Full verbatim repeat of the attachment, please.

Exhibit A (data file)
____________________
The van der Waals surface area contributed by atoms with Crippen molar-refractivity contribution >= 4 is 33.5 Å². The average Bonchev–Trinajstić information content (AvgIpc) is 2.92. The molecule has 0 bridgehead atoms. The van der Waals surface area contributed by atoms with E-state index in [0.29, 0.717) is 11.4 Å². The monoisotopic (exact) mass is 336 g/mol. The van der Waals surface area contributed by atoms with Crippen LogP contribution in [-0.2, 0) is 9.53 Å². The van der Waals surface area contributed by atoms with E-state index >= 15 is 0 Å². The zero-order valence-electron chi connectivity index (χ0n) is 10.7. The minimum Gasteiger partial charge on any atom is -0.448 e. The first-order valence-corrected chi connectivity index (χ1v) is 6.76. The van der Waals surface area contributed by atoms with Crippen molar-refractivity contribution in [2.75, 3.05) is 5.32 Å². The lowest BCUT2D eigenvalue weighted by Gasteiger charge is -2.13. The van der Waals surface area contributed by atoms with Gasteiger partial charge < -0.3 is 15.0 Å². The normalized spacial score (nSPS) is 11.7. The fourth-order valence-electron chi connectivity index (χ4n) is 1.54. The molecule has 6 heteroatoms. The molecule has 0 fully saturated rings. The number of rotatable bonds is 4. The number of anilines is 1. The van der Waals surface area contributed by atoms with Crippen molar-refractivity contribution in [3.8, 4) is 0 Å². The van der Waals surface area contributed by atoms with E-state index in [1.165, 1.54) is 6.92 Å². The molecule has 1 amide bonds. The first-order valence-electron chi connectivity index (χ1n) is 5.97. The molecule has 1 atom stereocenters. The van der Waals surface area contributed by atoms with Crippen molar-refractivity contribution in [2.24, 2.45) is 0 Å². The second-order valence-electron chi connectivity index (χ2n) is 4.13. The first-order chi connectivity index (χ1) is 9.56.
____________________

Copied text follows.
The van der Waals surface area contributed by atoms with Crippen molar-refractivity contribution >= 4 is 33.5 Å². The average Bonchev–Trinajstić information content (AvgIpc) is 2.92. The molecule has 0 bridgehead atoms. The van der Waals surface area contributed by atoms with E-state index in [0.29, 0.717) is 11.4 Å². The monoisotopic (exact) mass is 336 g/mol. The van der Waals surface area contributed by atoms with Crippen LogP contribution in [-0.2, 0) is 9.53 Å². The van der Waals surface area contributed by atoms with E-state index >= 15 is 0 Å². The zero-order valence-electron chi connectivity index (χ0n) is 10.7. The minimum Gasteiger partial charge on any atom is -0.448 e. The first-order valence-corrected chi connectivity index (χ1v) is 6.76. The van der Waals surface area contributed by atoms with Crippen molar-refractivity contribution in [2.75, 3.05) is 5.32 Å². The lowest BCUT2D eigenvalue weighted by Gasteiger charge is -2.13. The van der Waals surface area contributed by atoms with Gasteiger partial charge < -0.3 is 15.0 Å². The normalized spacial score (nSPS) is 11.7. The fourth-order valence-electron chi connectivity index (χ4n) is 1.54. The molecule has 6 heteroatoms. The molecule has 0 fully saturated rings. The number of rotatable bonds is 4. The number of anilines is 1. The van der Waals surface area contributed by atoms with Crippen molar-refractivity contribution in [3.8, 4) is 0 Å². The van der Waals surface area contributed by atoms with E-state index in [1.165, 1.54) is 6.92 Å². The molecule has 1 amide bonds. The first-order valence-electron chi connectivity index (χ1n) is 5.97. The molecule has 1 atom stereocenters. The van der Waals surface area contributed by atoms with Crippen molar-refractivity contribution in [2.24, 2.45) is 0 Å². The second-order valence-electron chi connectivity index (χ2n) is 4.13. The first-order chi connectivity index (χ1) is 9.56.